Is it the consumer’s fault? No. They are acting on the impulse of get more, pay less. An educated consumer is still your best ally, but that does not mean that after they are educated that they will make the correct decisions. I live and work on the Northshore of Chicago, per capita one of the wealthiest areas in the United States. We do not lack for Lexus’s, Mercedes and BMW’s running around the streets. Tommy Hilfiger and Ralph Lauren are the standard attire for all the kids and their parents. Yet if you can’t eat it, show it or impress your friends by it, these people do not want to spend money on it! I cannot tell you enough stories of the poor quality of the HVAC systems that are going into new construction homes around here. These homes are worth 1.5 — 2 million and the HVAC systems are not zoned, have no filters (except by the 1" drop in filter), are not humidified and have no set back thermostat. It kills me to walk into a marble entryway with a $15,000.00 crystal chandelier only to see a $5.00 contractors special thermostat on the wall. The builder wants the system installed cheaply, the homeowner wants the system to work, and the contractor wants to make money. How many corners do you think are being cut? Inexpensive equipment, cheap labor, inferior materials, short cutting on materials, the list goes on and on.

I have been reading and enjoying your magazine for more years than I can remember. I am sorry that the publisher had to find out the hard way what is really happening in the industry. Unfortunately the people who read your magazine are those on the top of their game. They are the men and women who make up the 5% of this industry who do it right. If you want a real trip, put on an old shirt and a pair of blue jeans and sit around your local HVAC supply house one afternoon. The questions and comments you will hear in that short time will send a chill down your spine. What it will also do is give you a glimpse into the actual workings of the HVAC industry.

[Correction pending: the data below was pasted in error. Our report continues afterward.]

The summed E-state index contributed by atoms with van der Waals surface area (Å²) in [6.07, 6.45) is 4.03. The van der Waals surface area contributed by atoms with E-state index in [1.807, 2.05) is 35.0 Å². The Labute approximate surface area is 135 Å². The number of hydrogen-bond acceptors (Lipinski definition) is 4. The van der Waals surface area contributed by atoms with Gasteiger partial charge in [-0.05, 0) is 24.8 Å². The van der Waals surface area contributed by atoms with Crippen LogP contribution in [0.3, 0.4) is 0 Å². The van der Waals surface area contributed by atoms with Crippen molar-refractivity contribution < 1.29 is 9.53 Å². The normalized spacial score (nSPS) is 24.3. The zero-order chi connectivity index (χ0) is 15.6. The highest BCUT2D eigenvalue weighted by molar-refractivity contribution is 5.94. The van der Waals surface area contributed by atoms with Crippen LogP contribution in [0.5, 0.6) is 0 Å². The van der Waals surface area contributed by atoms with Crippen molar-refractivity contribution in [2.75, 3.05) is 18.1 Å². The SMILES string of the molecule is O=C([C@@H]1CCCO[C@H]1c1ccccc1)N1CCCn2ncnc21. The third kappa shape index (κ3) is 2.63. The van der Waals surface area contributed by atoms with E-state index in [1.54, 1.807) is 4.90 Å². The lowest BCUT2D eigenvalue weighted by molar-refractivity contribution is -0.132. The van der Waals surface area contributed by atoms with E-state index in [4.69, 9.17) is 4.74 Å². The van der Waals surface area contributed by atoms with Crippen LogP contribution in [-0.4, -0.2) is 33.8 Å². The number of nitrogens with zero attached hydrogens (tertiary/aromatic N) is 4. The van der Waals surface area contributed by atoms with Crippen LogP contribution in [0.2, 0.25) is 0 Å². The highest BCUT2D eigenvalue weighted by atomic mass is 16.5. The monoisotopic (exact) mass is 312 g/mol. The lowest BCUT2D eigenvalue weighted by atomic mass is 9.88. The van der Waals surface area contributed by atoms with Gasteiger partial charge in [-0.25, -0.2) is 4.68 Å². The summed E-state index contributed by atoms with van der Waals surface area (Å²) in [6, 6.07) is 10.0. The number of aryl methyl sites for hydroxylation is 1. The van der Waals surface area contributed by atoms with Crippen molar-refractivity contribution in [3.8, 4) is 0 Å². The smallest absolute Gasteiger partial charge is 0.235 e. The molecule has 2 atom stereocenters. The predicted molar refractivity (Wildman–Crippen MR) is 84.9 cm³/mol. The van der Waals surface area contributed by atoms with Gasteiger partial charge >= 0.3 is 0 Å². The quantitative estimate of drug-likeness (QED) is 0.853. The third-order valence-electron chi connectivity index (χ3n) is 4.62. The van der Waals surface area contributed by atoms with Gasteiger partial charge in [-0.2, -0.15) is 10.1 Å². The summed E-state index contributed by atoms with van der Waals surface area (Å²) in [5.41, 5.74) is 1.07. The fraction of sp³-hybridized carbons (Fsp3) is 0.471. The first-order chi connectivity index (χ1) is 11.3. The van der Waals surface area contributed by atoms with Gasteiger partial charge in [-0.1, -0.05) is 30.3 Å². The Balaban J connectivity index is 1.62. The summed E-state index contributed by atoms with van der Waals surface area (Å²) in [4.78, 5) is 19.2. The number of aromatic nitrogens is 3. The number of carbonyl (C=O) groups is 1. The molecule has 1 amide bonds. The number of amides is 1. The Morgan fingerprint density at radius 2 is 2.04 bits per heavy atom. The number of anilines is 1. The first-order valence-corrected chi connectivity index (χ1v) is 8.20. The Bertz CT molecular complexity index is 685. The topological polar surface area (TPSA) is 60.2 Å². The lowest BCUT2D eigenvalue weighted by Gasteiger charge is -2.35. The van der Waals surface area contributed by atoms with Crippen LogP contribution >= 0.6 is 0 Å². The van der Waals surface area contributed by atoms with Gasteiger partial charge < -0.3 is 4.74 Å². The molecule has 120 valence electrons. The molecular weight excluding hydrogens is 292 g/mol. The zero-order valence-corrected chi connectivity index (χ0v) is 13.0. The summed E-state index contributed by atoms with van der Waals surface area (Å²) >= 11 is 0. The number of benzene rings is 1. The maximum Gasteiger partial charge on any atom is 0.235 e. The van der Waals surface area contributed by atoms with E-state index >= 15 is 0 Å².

What is the answer to this entire education backlog? Want. The HVAC technician has to want to learn. The old quote "You can lead a horse to water but you cannot make him drink" works very well for the average technician. The technician will not want to learn unless he/she feels there is something in it for them, money only goes so far, there has to be higher self-esteem and respect from those people that we call upon every day. I have fought to make every employee realize how important and valuable he or she is. In some cases it has worked. In others I have failed miserably. It has even taken years to get the message across to a few that they are in a noble profession. Once the message gets through, these are the technicians that you cannot hold back. But the message is not getting through to most of the technicians, and the way this industry is going it never will. Manufacturers would rather make smarter machines than smarter men would; distributors would rather design the system themselves and avoid the hassle of educating the technician who does not want to know. If the technicians do not watch out, they will be fazed out of the picture all together.

Education, knowledge, respect. They are wonderful things. The next time you are driving around your neighborhood and see a service technician with his gauges, a can of freon and a Igloo cooler in his hands he is probably heading to the back of your neighbors house to hook up those gauges and that freon so they can charge the system. The cooler? That has the cold beer in it so the technician can make sure to get the suction line "beer can cold" like their fathers taught them to do. I would love to see more articles on reality contracting like yours; I enjoyed it no end. Thank you for your time in reading my response. If you or anyone would like to contact me I can be reached at martin@boughnerart.com.

Sincerely,

Martin R. Boughner